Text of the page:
Review Summary: Is This It? 0.5
“I wanna be forgotten, and I don’t wanna be reminded,” sings Julian Casablancas in the brilliant opener to The Strokes’ sophomore effort. Following up “Is This It?” was always going to be quite difficult. The amount of praised that their debut received was enormous. The Strokes could’ve done a number of things with this follow-up effort. They could’ve written what amounted to the same album (think Neon Bible by Arcade Fire). They could’ve expanded their horizons slightly, experimented a bit, but mainly keep things the same (Favourite Worst Nightmare the Arctic Monkeys). Or they could’ve blown everything from their first album away and gone for a completely different sound (Radiohead with The Bends). Sadly, they went with the former (as is indicated by my summary), which is, not coincidentally, the only one of the three which saw the band put out a worse album with their sophomore effort.
Room on Fire is basically a rehash of “Is This It?” with less highs and more lows. The only major change is that they use synth lines in a couple of songs, and even that isn’t really that big of a change. The two albums honestly could’ve been recorded in the same sessions; I wouldn’t be surprised at all to find out that they were. The band decided to ride the wave of popularity that came with their debut, and as a result took the safe path. Which worked quite well, seeing as the album sold pretty well and had a positive reception by critics.
This isn’t to say the music on the album is bad. On the contrary, the strongest points of the album match and even possibly exceed those of their predecessor. “What Ever Happened?” is a perfect opener. Fab plays a somewhat interesting beat over quickly strummed guitar, then Julian comes in with the previously mentioned opening lyric, which, by the way, is pretty brilliant for an opener. This is followed by “Reptilia”, which could possibly be the best song The Strokes had released at this point in their brief careers, mainly because it features the best guitar parts, and that’s really what this band is all about. The riff in the pre-chorus is so incessantly catchy, it’s barely legal (heh).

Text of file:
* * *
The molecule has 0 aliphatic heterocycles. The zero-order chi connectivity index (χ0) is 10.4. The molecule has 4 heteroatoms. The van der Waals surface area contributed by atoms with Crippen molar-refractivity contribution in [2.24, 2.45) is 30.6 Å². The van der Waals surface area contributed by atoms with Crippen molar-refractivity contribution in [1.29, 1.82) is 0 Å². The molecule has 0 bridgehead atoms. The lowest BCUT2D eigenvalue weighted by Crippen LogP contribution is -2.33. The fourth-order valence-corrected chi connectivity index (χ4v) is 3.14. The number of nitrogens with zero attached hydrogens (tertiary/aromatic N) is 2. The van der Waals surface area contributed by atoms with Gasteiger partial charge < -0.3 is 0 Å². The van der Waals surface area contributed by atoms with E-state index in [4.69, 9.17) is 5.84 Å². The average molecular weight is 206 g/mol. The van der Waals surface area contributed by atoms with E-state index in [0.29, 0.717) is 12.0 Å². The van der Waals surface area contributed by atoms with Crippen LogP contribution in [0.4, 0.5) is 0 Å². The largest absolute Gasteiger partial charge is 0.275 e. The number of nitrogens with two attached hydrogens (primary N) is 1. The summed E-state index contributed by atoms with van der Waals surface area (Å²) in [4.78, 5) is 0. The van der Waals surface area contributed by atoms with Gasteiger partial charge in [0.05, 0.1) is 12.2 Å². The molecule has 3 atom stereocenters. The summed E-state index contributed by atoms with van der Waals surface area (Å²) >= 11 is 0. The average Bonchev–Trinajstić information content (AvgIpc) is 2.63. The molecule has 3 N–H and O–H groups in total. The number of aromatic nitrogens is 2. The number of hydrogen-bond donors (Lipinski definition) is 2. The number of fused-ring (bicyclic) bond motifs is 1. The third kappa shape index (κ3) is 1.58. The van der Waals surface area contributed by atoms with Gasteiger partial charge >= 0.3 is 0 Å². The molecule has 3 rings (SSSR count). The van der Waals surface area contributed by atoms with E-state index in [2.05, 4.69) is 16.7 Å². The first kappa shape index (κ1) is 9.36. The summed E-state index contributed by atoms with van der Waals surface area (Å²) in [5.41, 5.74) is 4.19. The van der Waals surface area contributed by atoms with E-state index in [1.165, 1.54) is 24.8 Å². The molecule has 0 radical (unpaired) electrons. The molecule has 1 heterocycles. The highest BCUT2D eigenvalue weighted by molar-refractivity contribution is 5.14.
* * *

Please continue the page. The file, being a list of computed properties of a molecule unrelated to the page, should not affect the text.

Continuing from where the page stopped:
“Under Control” shows a more mellow side of The Strokes, possibly hinting at the experiments the band would undertake with their next album. “The End Has No End” is one of the few times where Fab’s incredibly simple beat actually adds something to the song. You would think that a drum solo where he does nothing but play the simplest beat possible wouldn’t work out, but it does. Really well. Both of these tracks are the high points of Fab’s drumming on the album, and are also two of the best tracks.
Not everything on this album is good, however. Fab’s beat in “Automatic Stop” does the opposite of what it does on “The End Has No End”, ruining what could’ve potentially been a highlight, with its catchy guitar and well-placed synth line. Tracks 5-7 are all weak, not featuring a single great moment throughout the entire span of three songs. These three tracks bring down the album tremendously.
If this album had been the band’s debut, it would’ve been a solid 3.5. However, considering it’s essentially a twin of its predecessor, I can only give it a 3. The fact that the band took no chances and did the same thing is both depressing and indicates that they weren’t entirely ready to have the spotlight on them, musically. While being a worthy addition to any collection of a Strokes fan, if you’re a casual listener, this definitely isn’t the album for you, especially if you want to get into The Strokes.
What Ever Happened?
The End Has No End